CORPUS CHRISTI — U.S. Sen. Ted Cruz, R-Texas, and his Democratic opponent, U.S. Rep. Beto O’Rourke of El Paso, embarked Saturday on their final weekend of campaigning in the nationally watched race, pressing their closing arguments and assuring supporters victory was within sight.
Addressing supporters packed into a Dallas record store — and spilling onto the street outside — O'Rourke implored them to do everything possible to get out the vote between now and Election Day, suggesting they take off work Monday or skip classes.
"I promise you can make it up later," the El Paso congressman said. "We may never get this chance — this opportunity — back."
Hundreds of miles apart, Cruz and O’Rourke traversed the state Saturday as final numbers came in from the two-week early voting period, which ended Friday. In the 30 counties where most registered voters live, 4.9 million Texans voted early, blowing past the tally for the last midterm elections in 2014 and topping it for the 2012 presidential election.
With polls showing a tightening race, both sides continued to exude confidence that high turnout would work in their favor come Tuesday.
“I think momentum continues to be with us,” Cruz told The Texas Tribune as he left a morning stop in Houston. “I’m very encouraged. The higher turnout gets, the better it is. The left was always going to show up — that’s no surprise. Our focus from the beginning was to make sure common-sense conservatives showed up as well, and I think that’s happening in big numbers.”
Cruz resumed a statewide bus tour Saturday with a stump speech reworked to emphasize three issues that he said are on the ballot Tuesday: jobs, freedom and security — a trio that has long been part of his political repertoire. His revamped remarks also appeared to put a bigger exclamation point on what he said were the GOP's "incredible victories that we have won over the last two years — and we’re just getting started."
“With this record prosperity we’re seeing, who would want to screw that up?" Cruz told a boisterous crowd of roughly 500 during a nighttime rally in Corpus Christi. "Because my opponent in this race, Beto O’Rourke, opposes everything I just said."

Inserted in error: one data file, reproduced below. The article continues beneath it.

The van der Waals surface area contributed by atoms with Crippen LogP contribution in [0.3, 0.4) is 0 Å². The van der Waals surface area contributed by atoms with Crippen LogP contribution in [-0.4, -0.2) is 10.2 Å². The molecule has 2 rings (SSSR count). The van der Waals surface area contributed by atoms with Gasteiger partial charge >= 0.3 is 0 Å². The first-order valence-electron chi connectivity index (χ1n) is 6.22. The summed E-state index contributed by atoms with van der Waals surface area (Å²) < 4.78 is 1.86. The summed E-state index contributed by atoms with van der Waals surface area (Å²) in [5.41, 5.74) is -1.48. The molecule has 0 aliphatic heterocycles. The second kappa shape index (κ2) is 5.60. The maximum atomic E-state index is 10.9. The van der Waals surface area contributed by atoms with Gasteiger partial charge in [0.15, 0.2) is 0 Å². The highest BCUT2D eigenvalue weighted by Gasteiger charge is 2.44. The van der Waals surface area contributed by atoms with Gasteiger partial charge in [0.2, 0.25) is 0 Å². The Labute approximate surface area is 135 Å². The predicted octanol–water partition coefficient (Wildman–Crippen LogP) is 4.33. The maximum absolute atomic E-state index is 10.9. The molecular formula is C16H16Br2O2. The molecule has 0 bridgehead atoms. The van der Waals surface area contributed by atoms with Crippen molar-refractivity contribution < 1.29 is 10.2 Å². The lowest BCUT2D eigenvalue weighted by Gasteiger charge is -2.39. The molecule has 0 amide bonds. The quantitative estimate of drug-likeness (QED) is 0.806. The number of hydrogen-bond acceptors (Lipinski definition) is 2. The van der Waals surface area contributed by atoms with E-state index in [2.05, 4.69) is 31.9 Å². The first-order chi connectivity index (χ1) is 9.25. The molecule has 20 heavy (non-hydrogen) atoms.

As Cruz hailed the progress made during President Donald Trump's administration at stops in Victoria and Corpus Christi, O'Rourke was out personally knocking doors throughout North Texas. His campaign says it has knocked on over 1 million doors since its get-out-the-vote program began Oct. 5, and it has set the ambitious goal of hitting another million before Election Day.
Rallying supporters Friday night on a conference call, O'Rourke likened the rigorous final push to the work ethic that fueled his 2012 upset defeat of then-U.S. Rep. Silvestre Reyes, D-El Paso.
"Of the two campaigns in this race, we’re the only one that has a ground game like this," O'Rourke said on the call. "We have distinguished ourselves so far by our hard work, by our positivity ... please keep that going over the next four days and I promise you we’ll win this Tuesday night."
Cruz began Saturday in Houston, where he appeared at a “Women for Cruz” event with his wife, Heidi; Texas first lady Cecilia Abbott; and his mom, Eleanor Darragh — making a rare appearance on the campaign trail. Leading a discussion that he billed as an atypical campaign event and a “celebration of women,” Cruz showed a looser, gentler side as he and his wife needled one another, and he largely kept the spotlight on the achievements of the three women.
But the mood turned serious when Cruz posed a question to each of them: As moms, why does this election matter?
“There’s such a stark contrast between my son and the other candidate, whose name I will not mention,” Darragh said in her response. “One is a socialist, the other is for free enterprise. One is for open borders, and the other is for the wall and securing our borders. You just go down the line for everything. It makes a difference as to what our country is going to be. Is it going to be ruled by the rule of law or is it just going to be chaos? Is it going to be redistribution of wealth? Is it going to turn into Venezuela?”
Supporters of both candidates acknowledged high stakes with a few days left — and polls showing Cruz with anything but a comfortable lead. After Cruz's afternoon rally in Victoria, Chuck Wiegand, a 62-year-old who works in the construction industry, said he hopes the senator wins by a convincing margin that sends a clear message to Democrats.
"I don’t want to see a squeaker," Wiegand said. "I want to see a landslide — to get the point across about what this country really means."
Reflecting on the home stretch in Dallas, O'Rourke backer B.E. Smith praised the candidate as giving voice to Texans who feel they have not been represented.
"He speaks for those people that have been here legally and have made Texas our home and work every single day, and we still feel like foreigners," said Smith, a librarian who immigrated to the United States from Mexico. "He's really trying to make Texas a better place."
Cruz and O’Rourke are barnstorming the state through Election Eve. Cruz is scheduled to be in North Texas on Sunday and Harris County on Monday, while O’Rourke has stops slated over the next two days in Austin, San Antonio, Houston and Dallas. Both candidates plan to spend Election Night in their hometowns — Houston for Cruz and El Paso for O’Rourke.
Abby Livingston contributed to this report.
This article was originally published at TexasTribune.org.
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